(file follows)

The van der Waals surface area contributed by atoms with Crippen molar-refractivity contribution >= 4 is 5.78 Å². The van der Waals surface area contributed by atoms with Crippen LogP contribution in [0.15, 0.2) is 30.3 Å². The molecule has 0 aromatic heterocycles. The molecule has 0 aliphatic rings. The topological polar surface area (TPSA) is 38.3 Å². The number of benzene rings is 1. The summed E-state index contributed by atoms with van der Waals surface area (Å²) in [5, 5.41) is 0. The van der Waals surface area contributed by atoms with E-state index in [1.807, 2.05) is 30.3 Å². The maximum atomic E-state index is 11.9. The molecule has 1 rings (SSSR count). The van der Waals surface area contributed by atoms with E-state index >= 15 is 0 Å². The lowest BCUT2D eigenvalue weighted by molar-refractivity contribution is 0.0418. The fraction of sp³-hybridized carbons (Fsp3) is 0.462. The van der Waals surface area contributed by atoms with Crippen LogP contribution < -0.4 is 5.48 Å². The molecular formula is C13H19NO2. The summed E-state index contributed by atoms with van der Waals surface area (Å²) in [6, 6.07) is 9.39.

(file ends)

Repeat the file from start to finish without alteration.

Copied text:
The van der Waals surface area contributed by atoms with Crippen molar-refractivity contribution >= 4 is 5.78 Å². The van der Waals surface area contributed by atoms with Crippen LogP contribution in [0.15, 0.2) is 30.3 Å². The molecule has 0 aromatic heterocycles. The molecule has 0 aliphatic rings. The topological polar surface area (TPSA) is 38.3 Å². The number of benzene rings is 1. The summed E-state index contributed by atoms with van der Waals surface area (Å²) in [5, 5.41) is 0. The van der Waals surface area contributed by atoms with E-state index in [1.807, 2.05) is 30.3 Å². The maximum atomic E-state index is 11.9. The molecule has 1 rings (SSSR count). The van der Waals surface area contributed by atoms with E-state index >= 15 is 0 Å². The lowest BCUT2D eigenvalue weighted by molar-refractivity contribution is 0.0418. The fraction of sp³-hybridized carbons (Fsp3) is 0.462. The van der Waals surface area contributed by atoms with Crippen LogP contribution < -0.4 is 5.48 Å². The molecular formula is C13H19NO2. The summed E-state index contributed by atoms with van der Waals surface area (Å²) in [6, 6.07) is 9.39.